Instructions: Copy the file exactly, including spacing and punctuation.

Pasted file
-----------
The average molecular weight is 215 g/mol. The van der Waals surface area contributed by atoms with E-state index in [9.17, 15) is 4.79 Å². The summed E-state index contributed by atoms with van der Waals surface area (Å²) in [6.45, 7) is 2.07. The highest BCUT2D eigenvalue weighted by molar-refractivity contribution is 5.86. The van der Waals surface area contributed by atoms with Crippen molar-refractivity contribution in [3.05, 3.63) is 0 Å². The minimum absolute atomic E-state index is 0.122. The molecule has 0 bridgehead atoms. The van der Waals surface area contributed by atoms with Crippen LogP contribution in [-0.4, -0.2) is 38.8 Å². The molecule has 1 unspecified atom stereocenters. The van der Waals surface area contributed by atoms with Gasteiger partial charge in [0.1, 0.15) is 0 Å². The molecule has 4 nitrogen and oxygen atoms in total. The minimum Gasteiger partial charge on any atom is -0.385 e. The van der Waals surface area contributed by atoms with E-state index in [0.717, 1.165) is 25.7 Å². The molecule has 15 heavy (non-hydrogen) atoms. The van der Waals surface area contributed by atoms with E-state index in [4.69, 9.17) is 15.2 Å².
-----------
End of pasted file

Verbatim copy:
The average molecular weight is 215 g/mol. The van der Waals surface area contributed by atoms with E-state index in [9.17, 15) is 4.79 Å². The summed E-state index contributed by atoms with van der Waals surface area (Å²) in [6.45, 7) is 2.07. The highest BCUT2D eigenvalue weighted by molar-refractivity contribution is 5.86. The van der Waals surface area contributed by atoms with Crippen molar-refractivity contribution in [3.05, 3.63) is 0 Å². The minimum absolute atomic E-state index is 0.122. The molecule has 0 bridgehead atoms. The van der Waals surface area contributed by atoms with Crippen LogP contribution in [-0.4, -0.2) is 38.8 Å². The molecule has 1 unspecified atom stereocenters. The van der Waals surface area contributed by atoms with Gasteiger partial charge in [0.1, 0.15) is 0 Å². The molecule has 4 nitrogen and oxygen atoms in total. The minimum Gasteiger partial charge on any atom is -0.385 e. The van der Waals surface area contributed by atoms with E-state index in [0.717, 1.165) is 25.7 Å². The molecule has 15 heavy (non-hydrogen) atoms. The van der Waals surface area contributed by atoms with E-state index in [4.69, 9.17) is 15.2 Å².